As we continue to learn about the complexity of pain, I have observed many refer to this as a “movement”. I have also observed many refer to those who are sharing the knowledge a “camp”. But as we begin to gain a better understanding of neurophysiology and the human experience, should we refer to this understanding as a movement or a camp? Well let me answer that bluntly. No.
Around this time last year, we saw researchers announce the discovery of a “new” knee ligament (published in Anatomy). While this information quickly spread across social media, I saw practitioners actively engaged in exciting discussion. It appeared (empirically) that many had a very easy time accepting this new anatomical reference. But at this same time, I continued to observe (and engage) in debate and discussions regarding our evolving understanding of the physiology of pain. From this, I hypothesized it must be easier to accept an objective anatomical observation (visually inspecting a tangible new ligament—even though many of us have yet to “see” it) vs. a subjective physiological observation (understanding a non-tangible process).
While this may or may not hold weight, the hypothesis is likely a partial reason why we are spending 600+ billion dollars per year in the management of pain. We do a really great job at getting a stiff joint to move, or getting a weak muscle strong, but often get frustrated when pain is a limiting factor. We like to visualize and see progress, and when a subjective experience is limiting this progress, we tend to use words like “difficult” or “unresponsive”. But what if the patient can’t even imagine themselves moving something, because of a smudge? Is it the patient who is difficult? Or is it a void in our understanding of a complex process?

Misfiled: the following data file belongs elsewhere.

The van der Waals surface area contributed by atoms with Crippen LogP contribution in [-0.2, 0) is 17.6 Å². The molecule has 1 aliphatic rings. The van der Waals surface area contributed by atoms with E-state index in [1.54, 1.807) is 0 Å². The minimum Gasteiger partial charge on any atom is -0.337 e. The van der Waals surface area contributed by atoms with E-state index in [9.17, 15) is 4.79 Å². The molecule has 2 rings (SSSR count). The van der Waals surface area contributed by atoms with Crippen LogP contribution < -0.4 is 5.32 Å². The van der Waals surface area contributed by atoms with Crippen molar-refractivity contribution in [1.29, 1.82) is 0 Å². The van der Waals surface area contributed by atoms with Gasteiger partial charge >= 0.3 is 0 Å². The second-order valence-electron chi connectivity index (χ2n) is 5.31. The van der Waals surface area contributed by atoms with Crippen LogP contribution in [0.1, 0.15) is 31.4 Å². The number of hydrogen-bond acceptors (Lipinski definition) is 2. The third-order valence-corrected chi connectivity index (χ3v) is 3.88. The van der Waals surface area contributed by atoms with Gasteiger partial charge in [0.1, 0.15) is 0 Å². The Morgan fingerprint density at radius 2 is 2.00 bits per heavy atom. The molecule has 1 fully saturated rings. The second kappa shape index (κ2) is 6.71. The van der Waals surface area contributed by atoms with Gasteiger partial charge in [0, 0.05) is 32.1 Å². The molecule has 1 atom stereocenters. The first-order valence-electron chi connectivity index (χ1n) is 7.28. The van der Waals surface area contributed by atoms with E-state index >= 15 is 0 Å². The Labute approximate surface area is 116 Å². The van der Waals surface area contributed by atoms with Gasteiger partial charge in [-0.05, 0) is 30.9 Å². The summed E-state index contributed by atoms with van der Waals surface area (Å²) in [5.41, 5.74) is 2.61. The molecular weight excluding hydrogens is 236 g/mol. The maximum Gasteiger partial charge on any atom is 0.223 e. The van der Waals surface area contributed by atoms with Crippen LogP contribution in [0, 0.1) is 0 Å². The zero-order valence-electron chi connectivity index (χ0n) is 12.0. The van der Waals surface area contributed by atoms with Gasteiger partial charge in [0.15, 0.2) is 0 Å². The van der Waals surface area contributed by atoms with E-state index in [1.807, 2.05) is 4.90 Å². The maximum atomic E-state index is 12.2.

I suspect we all need to attempt to challenge ourselves in understanding the processes which we cannot see. We must stay current with physiological references because our understanding is changing.
I wouldn’t call pain science a “movement”. I wouldn’t call pain science a “camp”. I would call it a subset of modern neurophysiology. Pain science is just as much of a camp or movement, as anatomy.
– Joe B
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Categories: Critical Thinking